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Read Naturally founder Candyce Ihnot is blogging again! Last year, after starting a Read Live reading lab in a new school, Candyce wrote a series of blog posts about her experiences. Teachers couldn’t get enough of her helpful tips & tricks, endless wisdom, and relatable stories. Due to popular demand, she is back again this year to share even more Stories From the Lab. In this post, she describes the many benefits of inviting parents and teachers into the reading lab.

Children around the country will be asked the same question several times this week: What are you thankful for? While some children will take the time to pause and give a thoughtful answer, many will just answer the question quickly (“I’m thankful for my family and friends”) without taking the time to consider the meaning of what they’re saying. In fact, many adults will do the same thing.

Read Naturally's October Star of the Month is Danielle E. from Durham, NH. Danielle is a sophomore student at Oyster River High School, where she works with her teacher, Ms. Jennifer McGuinness, in Read Live.

Progress monitoring is a key reason why the Read Naturally Strategy is so successful. When students can easily monitor their own progress, they’re motivated to stay focused on the task at hand in order to continue improving. But the self-monitoring of progress by students is only half of the progress-monitoring story in any Read Naturally classroom. Read Naturally teachers must also monitor their students’ progress in order to make the necessary adjustments to help accelerate growth. For this reason, Read Naturally programs include detailed reports and graphs that make tracking growth a breeze for teachers.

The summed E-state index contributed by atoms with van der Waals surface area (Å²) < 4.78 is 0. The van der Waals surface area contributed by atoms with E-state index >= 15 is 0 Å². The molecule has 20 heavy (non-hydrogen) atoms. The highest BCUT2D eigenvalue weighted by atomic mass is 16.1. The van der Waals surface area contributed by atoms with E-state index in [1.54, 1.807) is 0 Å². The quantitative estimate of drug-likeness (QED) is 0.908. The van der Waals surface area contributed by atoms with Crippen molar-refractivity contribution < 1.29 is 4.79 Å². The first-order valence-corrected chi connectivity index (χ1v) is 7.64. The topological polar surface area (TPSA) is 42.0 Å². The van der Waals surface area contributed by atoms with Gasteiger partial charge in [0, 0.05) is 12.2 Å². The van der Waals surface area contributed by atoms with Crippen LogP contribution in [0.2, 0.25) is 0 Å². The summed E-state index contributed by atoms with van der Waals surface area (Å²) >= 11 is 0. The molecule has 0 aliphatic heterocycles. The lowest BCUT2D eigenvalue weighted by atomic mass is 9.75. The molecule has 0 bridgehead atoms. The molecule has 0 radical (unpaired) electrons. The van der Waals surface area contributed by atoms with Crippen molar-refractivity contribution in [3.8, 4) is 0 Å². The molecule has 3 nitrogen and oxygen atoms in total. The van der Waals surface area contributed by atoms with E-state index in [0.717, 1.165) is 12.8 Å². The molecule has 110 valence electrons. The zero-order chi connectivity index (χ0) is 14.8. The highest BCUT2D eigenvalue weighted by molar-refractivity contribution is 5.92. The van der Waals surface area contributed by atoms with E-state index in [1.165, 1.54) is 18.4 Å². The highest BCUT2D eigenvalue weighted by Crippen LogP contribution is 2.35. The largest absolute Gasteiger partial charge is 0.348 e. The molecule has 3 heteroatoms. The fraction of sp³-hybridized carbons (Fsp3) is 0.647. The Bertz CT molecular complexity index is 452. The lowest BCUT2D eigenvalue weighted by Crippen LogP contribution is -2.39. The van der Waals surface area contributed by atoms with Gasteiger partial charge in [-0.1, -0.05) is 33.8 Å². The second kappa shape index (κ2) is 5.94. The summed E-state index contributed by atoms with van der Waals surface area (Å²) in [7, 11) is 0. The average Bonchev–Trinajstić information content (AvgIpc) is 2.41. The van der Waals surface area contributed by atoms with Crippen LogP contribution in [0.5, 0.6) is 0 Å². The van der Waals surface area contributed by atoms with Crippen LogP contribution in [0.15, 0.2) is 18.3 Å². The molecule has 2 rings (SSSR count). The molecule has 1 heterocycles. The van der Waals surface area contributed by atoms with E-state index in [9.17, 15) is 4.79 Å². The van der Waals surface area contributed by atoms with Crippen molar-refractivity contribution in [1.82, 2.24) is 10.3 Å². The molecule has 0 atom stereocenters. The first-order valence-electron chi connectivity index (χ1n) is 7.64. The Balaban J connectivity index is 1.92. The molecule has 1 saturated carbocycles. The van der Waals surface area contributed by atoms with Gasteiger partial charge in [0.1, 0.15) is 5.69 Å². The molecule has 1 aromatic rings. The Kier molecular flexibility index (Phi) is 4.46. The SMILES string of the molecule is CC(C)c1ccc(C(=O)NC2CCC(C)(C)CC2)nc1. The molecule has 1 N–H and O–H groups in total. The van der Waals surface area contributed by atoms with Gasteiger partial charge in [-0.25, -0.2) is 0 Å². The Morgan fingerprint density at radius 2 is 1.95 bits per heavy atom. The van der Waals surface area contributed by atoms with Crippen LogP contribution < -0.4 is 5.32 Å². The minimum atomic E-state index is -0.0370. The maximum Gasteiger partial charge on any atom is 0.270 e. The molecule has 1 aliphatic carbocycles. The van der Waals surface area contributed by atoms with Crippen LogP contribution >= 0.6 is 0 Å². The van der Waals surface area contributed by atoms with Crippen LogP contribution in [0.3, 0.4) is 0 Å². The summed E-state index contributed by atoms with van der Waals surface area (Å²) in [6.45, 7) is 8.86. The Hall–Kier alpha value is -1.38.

To determine if a student is a good candidate for a reading intervention like Read Naturally, teachers will rely on the data from benchmark assessment. Clear, well-organized assessment data allows teachers to make these important decisions efficiently and accurately. Teachers love our web-based benchmark assessment program, Benchmark Assessor Live, because it is easy to administer and it presents straightforward, automatically generated, and detailed reports.

If you work with beginning or developing readers, chances are you’ve encountered a student who has difficulty identifying certain lowercase letters. While uppercase letters are more easily distinguished, lowercase letters like b, d, p, and q—which look very similar—tend to cause confusion.

There are certain kids who want to do everything fast. Do you know any? Their inclination to race through the world seems built into their DNA, and it’s not necessarily a bad thing. These kids are often eager to raise their hands, respond to problems, and try new things (not to mention excel in sports like Track & Field). But, as you know, these kids often need to be taught to slow down in their schoolwork. Putting forth their best effort is more important than being the first to finish.

Make Your Student a STAR!

Read Naturally Star of the Month​Share your student’s success story—nominate him or her for our Star of the Month award. Win a Barnes & Noble gift card for the student and a Read Naturally gift certificate for your class!

pointer Submit a Star-of-the-Month entry

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